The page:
Center fielder Brady Clark, shortstop J.J. Hardy, right fielder Geoff Jenkins, left fielder Carlos Lee, first baseman Prince Fielder, second baseman Rickie Weeks, third baseman Corey Koskie/Bill Hall and catcher Damian Miller/Chad Moeller.

Koskie may get the majority of starts at third base, though Hall is the likely Opening Day starter because the Brewers are facing left-handed Pittsburgh starter Oliver Perez. Miller is expected to get most of the starts behind the plate.

"Everybody has struggles throughout their lineup over the course of a 162-game season," Yost said. "But on paper, it's a pretty balanced, nice lineup. It has good offensive sequence to it and you don't have any holes in the seven, eight, nine spots like we used to have."

Yost explained "sequence" as, "Looking for ways to manufacture runs. In years past, we'd be pretty good at the front of the lineup, but you get past the six-hole and you'd just run into a wall."

No worries: The Brewers appeared to run into a wall on Saturday, when they mustered just two hits in a 6-1 loss to the Rockies. Hardy hit his fourth spring home run, but the Brewers lost for the seventh time in their final eight games.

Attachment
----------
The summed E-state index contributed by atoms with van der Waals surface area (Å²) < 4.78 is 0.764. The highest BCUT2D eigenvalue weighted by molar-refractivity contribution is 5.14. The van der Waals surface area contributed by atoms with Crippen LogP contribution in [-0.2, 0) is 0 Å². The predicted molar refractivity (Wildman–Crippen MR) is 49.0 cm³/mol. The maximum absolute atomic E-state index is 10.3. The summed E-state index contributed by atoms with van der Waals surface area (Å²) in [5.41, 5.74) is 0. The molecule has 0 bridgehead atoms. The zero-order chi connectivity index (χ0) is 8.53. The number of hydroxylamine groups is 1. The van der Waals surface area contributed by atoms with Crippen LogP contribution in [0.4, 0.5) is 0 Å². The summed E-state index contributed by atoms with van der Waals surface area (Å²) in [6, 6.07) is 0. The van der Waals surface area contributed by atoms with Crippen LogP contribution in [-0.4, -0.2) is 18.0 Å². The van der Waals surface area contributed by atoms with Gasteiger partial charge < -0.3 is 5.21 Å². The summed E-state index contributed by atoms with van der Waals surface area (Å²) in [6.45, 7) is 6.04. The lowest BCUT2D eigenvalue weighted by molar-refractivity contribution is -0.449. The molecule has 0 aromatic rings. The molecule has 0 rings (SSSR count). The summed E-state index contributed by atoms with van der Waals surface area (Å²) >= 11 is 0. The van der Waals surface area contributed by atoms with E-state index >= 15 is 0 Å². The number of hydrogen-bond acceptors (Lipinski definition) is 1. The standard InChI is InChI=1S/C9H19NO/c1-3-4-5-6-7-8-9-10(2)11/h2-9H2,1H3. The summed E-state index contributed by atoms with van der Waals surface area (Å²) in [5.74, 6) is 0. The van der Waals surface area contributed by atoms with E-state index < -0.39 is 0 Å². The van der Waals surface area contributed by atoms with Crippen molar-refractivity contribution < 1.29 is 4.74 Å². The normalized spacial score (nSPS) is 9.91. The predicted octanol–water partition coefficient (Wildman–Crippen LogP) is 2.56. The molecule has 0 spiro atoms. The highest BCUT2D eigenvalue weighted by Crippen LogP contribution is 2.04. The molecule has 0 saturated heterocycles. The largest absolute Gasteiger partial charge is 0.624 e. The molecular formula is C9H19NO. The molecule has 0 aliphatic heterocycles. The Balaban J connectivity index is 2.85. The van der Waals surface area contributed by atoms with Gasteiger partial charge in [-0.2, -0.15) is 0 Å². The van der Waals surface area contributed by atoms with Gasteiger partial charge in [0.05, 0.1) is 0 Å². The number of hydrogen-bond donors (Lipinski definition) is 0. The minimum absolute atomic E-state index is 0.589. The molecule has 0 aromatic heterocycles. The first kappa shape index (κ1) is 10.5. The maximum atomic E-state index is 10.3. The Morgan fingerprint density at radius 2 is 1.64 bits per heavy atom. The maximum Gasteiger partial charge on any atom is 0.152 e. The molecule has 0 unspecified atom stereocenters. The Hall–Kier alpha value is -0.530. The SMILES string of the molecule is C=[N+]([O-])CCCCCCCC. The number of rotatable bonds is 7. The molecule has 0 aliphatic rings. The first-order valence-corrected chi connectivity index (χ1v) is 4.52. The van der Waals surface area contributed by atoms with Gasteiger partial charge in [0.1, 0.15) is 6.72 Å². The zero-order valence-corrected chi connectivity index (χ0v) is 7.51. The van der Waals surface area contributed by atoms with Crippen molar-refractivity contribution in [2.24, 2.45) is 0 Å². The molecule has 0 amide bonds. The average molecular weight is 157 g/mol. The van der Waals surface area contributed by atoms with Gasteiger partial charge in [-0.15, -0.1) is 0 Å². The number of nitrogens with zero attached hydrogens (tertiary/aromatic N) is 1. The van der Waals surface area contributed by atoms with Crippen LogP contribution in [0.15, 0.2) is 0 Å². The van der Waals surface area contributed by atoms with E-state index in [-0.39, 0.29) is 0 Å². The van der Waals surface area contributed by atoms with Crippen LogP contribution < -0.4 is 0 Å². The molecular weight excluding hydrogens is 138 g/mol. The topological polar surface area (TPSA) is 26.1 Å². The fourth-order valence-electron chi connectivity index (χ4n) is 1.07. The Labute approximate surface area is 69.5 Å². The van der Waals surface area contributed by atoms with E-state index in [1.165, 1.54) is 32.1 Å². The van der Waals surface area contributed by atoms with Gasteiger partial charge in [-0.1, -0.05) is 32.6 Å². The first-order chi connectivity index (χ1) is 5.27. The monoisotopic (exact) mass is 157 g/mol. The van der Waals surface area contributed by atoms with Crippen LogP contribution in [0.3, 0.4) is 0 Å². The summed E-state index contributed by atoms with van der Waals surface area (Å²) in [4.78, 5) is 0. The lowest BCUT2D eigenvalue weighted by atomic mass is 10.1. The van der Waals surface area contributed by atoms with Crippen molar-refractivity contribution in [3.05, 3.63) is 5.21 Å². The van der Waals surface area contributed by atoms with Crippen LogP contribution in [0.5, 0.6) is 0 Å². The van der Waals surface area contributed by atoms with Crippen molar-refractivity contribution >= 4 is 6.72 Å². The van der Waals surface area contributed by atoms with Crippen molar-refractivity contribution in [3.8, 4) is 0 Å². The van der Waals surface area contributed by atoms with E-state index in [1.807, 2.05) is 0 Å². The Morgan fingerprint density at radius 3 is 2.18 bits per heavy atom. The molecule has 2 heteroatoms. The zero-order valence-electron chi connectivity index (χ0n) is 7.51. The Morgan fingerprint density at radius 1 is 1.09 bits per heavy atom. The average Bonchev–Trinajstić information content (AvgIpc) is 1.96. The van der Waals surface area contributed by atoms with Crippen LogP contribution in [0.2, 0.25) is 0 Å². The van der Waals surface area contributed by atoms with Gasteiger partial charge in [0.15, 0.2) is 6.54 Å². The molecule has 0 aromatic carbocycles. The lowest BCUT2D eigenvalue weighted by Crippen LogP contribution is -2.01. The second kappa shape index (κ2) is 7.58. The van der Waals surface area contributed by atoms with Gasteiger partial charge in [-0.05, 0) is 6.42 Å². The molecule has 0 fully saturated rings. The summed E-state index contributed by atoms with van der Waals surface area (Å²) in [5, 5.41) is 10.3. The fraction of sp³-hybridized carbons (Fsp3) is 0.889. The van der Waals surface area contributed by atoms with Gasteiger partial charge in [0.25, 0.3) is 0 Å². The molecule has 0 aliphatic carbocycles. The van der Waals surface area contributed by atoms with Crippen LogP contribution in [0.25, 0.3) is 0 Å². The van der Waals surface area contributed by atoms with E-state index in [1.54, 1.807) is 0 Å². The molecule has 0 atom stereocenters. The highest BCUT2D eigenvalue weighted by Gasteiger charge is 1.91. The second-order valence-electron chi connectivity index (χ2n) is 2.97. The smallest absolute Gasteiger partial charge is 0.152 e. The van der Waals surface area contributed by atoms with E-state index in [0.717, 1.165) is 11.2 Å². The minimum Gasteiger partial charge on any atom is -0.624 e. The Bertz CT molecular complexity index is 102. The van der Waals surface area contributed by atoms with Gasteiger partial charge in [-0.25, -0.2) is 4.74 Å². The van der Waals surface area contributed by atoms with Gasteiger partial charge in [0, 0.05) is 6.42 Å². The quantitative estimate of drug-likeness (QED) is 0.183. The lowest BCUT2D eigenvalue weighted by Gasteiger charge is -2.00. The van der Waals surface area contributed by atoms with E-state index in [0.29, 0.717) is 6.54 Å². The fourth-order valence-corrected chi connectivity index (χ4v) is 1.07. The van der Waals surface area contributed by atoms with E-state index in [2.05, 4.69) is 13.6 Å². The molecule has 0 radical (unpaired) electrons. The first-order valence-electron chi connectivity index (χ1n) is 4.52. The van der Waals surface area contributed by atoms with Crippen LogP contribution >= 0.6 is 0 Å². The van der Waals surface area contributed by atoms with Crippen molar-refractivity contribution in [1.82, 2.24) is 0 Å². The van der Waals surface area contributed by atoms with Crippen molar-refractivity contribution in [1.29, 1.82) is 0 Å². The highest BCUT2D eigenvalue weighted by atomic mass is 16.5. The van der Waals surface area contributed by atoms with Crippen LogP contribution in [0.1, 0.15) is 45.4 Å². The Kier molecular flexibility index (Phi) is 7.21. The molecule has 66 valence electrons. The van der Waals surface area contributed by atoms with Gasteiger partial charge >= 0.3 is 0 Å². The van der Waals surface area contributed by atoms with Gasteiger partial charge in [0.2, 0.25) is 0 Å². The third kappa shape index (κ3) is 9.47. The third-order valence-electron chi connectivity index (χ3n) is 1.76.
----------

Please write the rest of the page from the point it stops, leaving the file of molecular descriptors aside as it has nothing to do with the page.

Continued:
"You don't want to get a lot of hits on your last day," Yost said, repeating an oft-said mantra that it's better to save your hits for the regular season. "I'm not a superstitious guy, but I'll buy into that today."

Short list: The only other player who received attention from Raasch on Saturday was Clark, who was held out as a precaution because of a sprained right ankle.

An X-ray taken Friday was negative, and Raasch and Yost both said the injury is considered minor. Clark is expected to participate in the team workout Sunday and start on Opening Day.

Hall once again started in center field on Saturday and made a diving catch in the second inning.

Still talking: Closer Derrick Turnbow boarded the team charter without a contract extension. That doesn't mean he won't get one.

Brewers officials and Turnbow's agent, Rick Thurman, have exchanged several proposals in recent weeks for an extension expected to go through 2008. That would "buy out" Turnbow's first two seasons of arbitration eligibility.

way better than 50-50 that it will get done," Turnbow said after pitching the ninth inning. "I think they talked again [Saturday]. Maybe in the next few days, it will be done."

Turnbow, who tied a franchise record last season with 39 saves, is already signed for 2006. He finished Spring Training with an 8.71 ERA in 11 games.

On deck: The team will host "Brewers On Deck" beginning at 10 a.m. CT Sunday at Miller Park. Players and coaches will sign autographs before participating in a 12:30 p.m. workout that's open to the public.

The event, including parking, is free. For fans not in attendance, WTMJ-AM 620 will broadcast from the event beginning at 10 a.m., and FSN North will air a one-hour special beginning at 1 p.m.

Adam McCalvy is a reporter for MLB.com. This story was not subject to the approval of Major League Baseball or its clubs.

{"content":["spring_training" ] }
{"content":["spring_training" ] }